As if the ongoing coronavirus pandemic wasn’t enough to deal with it, professionals must now also strengthen defenses against an increase in phishing and cyber attacks related to COVID.
What is a phishing attack?
A phishing attack is a specific category of cyber attack. They aim to trick the victims into opening an email, text message, or even an instant message sent by an attacker pretending to be a trusted sender.
Usually, the recipient receives a link to click. As a rule, they are then asked to provide confidential information such as credit card details or login information.
This may sound like something you would never fall for, but as a freelancer you trust us. These sophisticated attackers can be extremely convincing.
The facts and figures of phishing attacks
According to a recent study by cyber security expert Centrify, the majority of UK decision-makers are preparing for a surge in COVID-related phishing attacks.
The survey includes large and medium-sized companies across the country, with 64% expecting attacks to increase.
The same results also show that after lockdowns across the UK, 52% expect cyber attacks to increase.
Lack of cyber preparation
Despite concerns, Centrify found that 37% have no plans to train employees on the cybersecurity risks organizations face. They also do not have current data management policies.
Even more worrying, an additional 37% admitted they had inadequate systems to verify the identity of employees accessing company data.
According to Howard Greenfield, Centrify’s chief revenue officer, COVID-motivated email, SMS and web-based phishing attacks have not been uncommon over the past year.
“So far we have seen cyber attack campaigns under the guise of charities, government grants and business support programs that have already misled thousands of victims into disclosing sensitive information such as login information and payment details.”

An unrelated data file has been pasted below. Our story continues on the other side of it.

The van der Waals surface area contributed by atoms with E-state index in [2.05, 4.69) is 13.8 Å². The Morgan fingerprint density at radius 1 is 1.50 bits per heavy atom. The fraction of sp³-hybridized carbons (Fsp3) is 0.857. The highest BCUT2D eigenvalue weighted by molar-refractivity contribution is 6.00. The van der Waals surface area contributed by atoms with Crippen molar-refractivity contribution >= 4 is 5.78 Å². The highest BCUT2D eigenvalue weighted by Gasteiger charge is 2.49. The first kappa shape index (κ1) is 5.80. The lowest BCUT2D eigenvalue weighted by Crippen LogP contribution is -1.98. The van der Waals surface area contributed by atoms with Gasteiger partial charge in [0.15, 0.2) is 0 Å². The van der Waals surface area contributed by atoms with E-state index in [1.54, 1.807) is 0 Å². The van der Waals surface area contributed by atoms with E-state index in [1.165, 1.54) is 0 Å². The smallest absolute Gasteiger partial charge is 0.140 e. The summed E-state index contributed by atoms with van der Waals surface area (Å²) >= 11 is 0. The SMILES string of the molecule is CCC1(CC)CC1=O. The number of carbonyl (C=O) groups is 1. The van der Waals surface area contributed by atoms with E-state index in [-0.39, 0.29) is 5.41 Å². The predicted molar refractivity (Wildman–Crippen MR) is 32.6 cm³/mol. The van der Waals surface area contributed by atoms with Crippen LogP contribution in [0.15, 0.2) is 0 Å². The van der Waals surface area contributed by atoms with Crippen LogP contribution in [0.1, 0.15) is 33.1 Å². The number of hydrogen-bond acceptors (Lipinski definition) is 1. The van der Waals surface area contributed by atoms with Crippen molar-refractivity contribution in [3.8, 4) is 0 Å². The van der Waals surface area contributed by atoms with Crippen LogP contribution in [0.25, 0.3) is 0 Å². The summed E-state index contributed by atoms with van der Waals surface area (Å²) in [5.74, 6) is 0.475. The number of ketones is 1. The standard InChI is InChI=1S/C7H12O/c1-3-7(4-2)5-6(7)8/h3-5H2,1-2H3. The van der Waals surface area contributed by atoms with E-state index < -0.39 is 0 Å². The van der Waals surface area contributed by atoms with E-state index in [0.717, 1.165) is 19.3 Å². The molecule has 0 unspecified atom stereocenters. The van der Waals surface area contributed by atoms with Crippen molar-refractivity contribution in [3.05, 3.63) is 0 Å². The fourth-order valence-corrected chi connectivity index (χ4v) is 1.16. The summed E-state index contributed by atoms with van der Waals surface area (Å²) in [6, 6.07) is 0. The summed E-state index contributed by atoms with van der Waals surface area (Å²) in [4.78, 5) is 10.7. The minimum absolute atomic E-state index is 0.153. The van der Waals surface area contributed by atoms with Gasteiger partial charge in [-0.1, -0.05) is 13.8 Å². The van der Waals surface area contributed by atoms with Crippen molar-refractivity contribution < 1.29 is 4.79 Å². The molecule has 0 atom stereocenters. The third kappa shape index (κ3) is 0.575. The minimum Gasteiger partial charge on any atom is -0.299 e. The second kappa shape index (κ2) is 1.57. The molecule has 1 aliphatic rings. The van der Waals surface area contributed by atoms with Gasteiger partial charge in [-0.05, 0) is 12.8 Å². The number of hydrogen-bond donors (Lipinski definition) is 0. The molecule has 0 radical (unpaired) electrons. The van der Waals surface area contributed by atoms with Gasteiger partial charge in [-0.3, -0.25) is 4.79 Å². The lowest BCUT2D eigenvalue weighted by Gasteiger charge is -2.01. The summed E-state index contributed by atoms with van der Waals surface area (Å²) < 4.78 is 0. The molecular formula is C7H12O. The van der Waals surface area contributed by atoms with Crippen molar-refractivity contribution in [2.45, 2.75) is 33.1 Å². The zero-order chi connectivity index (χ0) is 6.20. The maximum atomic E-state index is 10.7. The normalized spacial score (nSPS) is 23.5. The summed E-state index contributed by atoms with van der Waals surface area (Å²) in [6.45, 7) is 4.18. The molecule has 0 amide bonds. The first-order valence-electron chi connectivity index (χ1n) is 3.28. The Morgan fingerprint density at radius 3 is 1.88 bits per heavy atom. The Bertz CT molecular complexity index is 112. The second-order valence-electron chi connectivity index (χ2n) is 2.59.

He added the importance of companies adopting a zero-trust approach to protecting their data. Greenfield urges companies to ensure that leaked credentials do not necessarily result in a data breach.
Does it affect freelancers?
As a freelancer, you can read this and feel like these types of issues only really affect larger companies.
You would rightly assume that the risk for companies is certainly higher than that of freelance professionals. In reality, nobody is completely safe from cyber attacks.
With that in mind, we’ve put together some advice on how to protect yourself from online fraud and cyber attacks.
Our top cyber security tips for freelancers in 2021
International Data Corporation (IDC) expects global security spending to exceed $ 174 by 2024. That would be an average annual growth rate of more than 8% between 2020 and 2024 (Forbes).
If you don’t have a big budget for cybersecurity, there are a few simple things that can help keep your business safe.
Make sure all passwords are secure
Many websites, systems, and software now ask you to create a password that is a unique combination of uppercase and lowercase letters, numbers, and symbols.
Browsers like Chrome have a feature that suggests strong passwords. It’s even stored in a password manager for you.
Change the passwords regularly
Changing your passwords regularly is a great way to improve your online protection. Experts recommend doing this every three months. So set a reminder so that you never forget to do it.
Where it is an option, it is also worth using two-factor authentication. With these digital tools, you can implement an extra layer of security.
When you log in for the first time, additional login information will be requested, e.g. E.g. an SMS with a code that you have to provide.
Invest in antivirus software
Some people make the mistake of thinking that a firewall provides adequate cyber protection, but quite often it is not.
Build up your defenses by investing in an antivirus that scans websites, emails, and downloads for potential risks.
Keep all of your devices and software up to date
Make sure you stay current with system and software updates on all devices. This helps them stay effective against current threats as they evolve.
Otherwise, you might be vulnerable to attack despite other security measures.
Always work in a location with a secure connection
One of the most appealing things about being a freelancer is the ability to remain flexible when choosing where to work from.
Sometimes it can be from the comfort of your own sofa. In other cases, it comes from a local coffee shop or hotel lobby on the other side of the world.
As a result, you will frequently change the network you work on and not all of those networks will provide a secure connection.
To protect yourself against cybercrime more effectively, make sure you are using a secure connection whenever you can.
Your online presence and data is extremely valuable, so it is important to stay vigilant, Freelancers!
Are you still thinking about freelance work? Read our articles and guides on how to get started as a freelancer.